TherapyEdge, Inc. announced in July 2002 that it will collaborate with the International Association of Physicians in care (IAPAC) to provide members worldwide with access to the TherapyEdge-HIVTM system. TherapyEdge-HIV is a Web-based software program that employs artificial intelligence to assess a patient's clinical status, alert for potential medical issues, and present viable, individualized therapy options based on their likelihood of success, in real time.
As part of the newly announced collaboration, TherapyEdge is offering IAPAC members two weeks of complementary access to TherapyEdge-HIV. For details regarding TherapyEdge-HIV complementary access, and special subscription pricing, please contact IAPAC Director of Membership Joey Atwell at firstname.lastname@example.org, or register directly with TherapyEdge at www.therapyedge.com.
"TherapyEdge-HIV," stated John W. Mellors, Chief of Infectious Diseases and Director of the HIV/AIDS Program at the University of Pittsburgh, "does in milliseconds what would take me 20 or 30 minutes sitting down in a quiet room, leafing through a patient's charts, checking the past medical history, virus resistance profiles, drug doses and interactions, pulling together all my knowledge."
"TherapyEdge HIV gathers and integrates patient data, the latest clinical research, and therapy options in a way that would otherwise take an enormous amount of time for me to do diligently," said Gary Blick, Medical Director of CICLE Medical in Norwalk, Connecticut, a TherapyEdge clinical evaluation site. "Since TherapyEdge focuses this knowledge on an individual-patient basis, it simplifies the onerous research and administrative tasks that would otherwise take me away from delivering quality personalized patient care."
That there are now thousands of combinations, including "boosted" protease inhibitor hybrids, does not make the selection process easy. "The virus changes into an almost endless variety of forms," explained Mellors, an authority on HIV drug resistance. "Individuals react differently to different medicines. The medications interact in so many different ways that you can't keep them in your head with any accuracy. To keep these things sorted out and optimized is a real challenge." Indeed, the body of knowledge required to make a good choice -- keeping the pill burden light, avoiding bad drug interactions and exploiting good ones, sidestepping drug toxicities -- is constantly evolving.
With TherapyEdge-HIV, the clinician inputs the patient's characteristics "and with a series of keystrokes asks the artificial intelligence system what regimens it would recommend and rank them," said Donna Mildvan, Chief of the Infectious Diseases Division at Beth Israel Medical Center in New York. Working by "the rules of the best practices according to a panel of experts," she said its answers are "very comparable" to what experts recommend.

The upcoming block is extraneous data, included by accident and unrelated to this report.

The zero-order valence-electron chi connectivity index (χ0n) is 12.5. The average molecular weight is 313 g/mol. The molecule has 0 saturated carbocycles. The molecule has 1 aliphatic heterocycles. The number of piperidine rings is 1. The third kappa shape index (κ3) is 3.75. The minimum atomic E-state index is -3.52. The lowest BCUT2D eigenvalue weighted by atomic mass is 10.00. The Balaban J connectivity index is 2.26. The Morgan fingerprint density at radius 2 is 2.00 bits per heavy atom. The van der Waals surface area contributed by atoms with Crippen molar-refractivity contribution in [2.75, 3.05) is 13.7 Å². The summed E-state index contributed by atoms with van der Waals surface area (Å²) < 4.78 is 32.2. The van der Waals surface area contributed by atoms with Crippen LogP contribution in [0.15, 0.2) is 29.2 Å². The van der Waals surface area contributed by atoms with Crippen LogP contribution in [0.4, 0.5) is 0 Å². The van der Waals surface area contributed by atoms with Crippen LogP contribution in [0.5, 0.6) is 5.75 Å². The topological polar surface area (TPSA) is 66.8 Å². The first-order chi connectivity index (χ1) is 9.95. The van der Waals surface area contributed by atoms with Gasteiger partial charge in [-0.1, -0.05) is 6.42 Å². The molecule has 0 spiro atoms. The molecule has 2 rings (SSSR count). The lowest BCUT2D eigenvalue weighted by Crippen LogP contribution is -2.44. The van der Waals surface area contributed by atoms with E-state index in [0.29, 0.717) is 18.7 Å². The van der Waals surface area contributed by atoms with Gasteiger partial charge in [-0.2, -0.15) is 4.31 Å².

TherapyEdge-HIV has undergone extensive evaluation and testing in clinical centers with large numbers of HIV-infected patients, and is the result of five years of development and collaboration with leading clinicians and researchers in the field of HIV/AIDS, pharmacologists, and leading software experts.
Four knowledge base subsystems -- pharmacology, resistance, clinical data, and therapy assessment -- are used to continuously assess a patient's status. These subsystems, integrated with the system's artificial intelligence technology, generate the patient-specific alerts/warnings, based on analyses of laboratory as well as resistance test results, current/prior medical conditions, allergies and current or previous medications.
When a change in HIV therapy is necessary, the system looks at all the possible ways of treating a patient, eliminates those that are contraindicated, and sorts the remainder from the most to the least fit by using thousands of filtration rules. For example, if a drug causes a patient an allergic reaction, filtration drops it from further consideration. In addition, tournament rules rank the drug combinations that pass through the sieve of filtration rules. Tournaments weigh combinations in terms of criteria doctors judge important for effective therapy and patient compliance, including potency, regimen simplicity, and preserving other treatment options if resistance develops. Tournament rules, like filtration rules, get updated continuously as HIV medicine progresses. Together with HIV resistance interpretation, the filtration and tournament rules bring to bear the disparate details and emerging research an HIV specialist may know, but that might slip a busy mind pressed for time.
TherapyEdge-HIV can therefore rapidly generate patient-tailored treatment options in milliseconds. Or, "the alternative [task] for the user," comments Mildvan, "is to say 'Here is what I, the clinician, am considering using. Do you see any problems with that? Do you see any preferences for other regimens?' In other words, how does artificial intelligence see my choice? It's really a cross check of your judgment as a clinician."
Back to the August 2002 issue of IAPAC Monthly.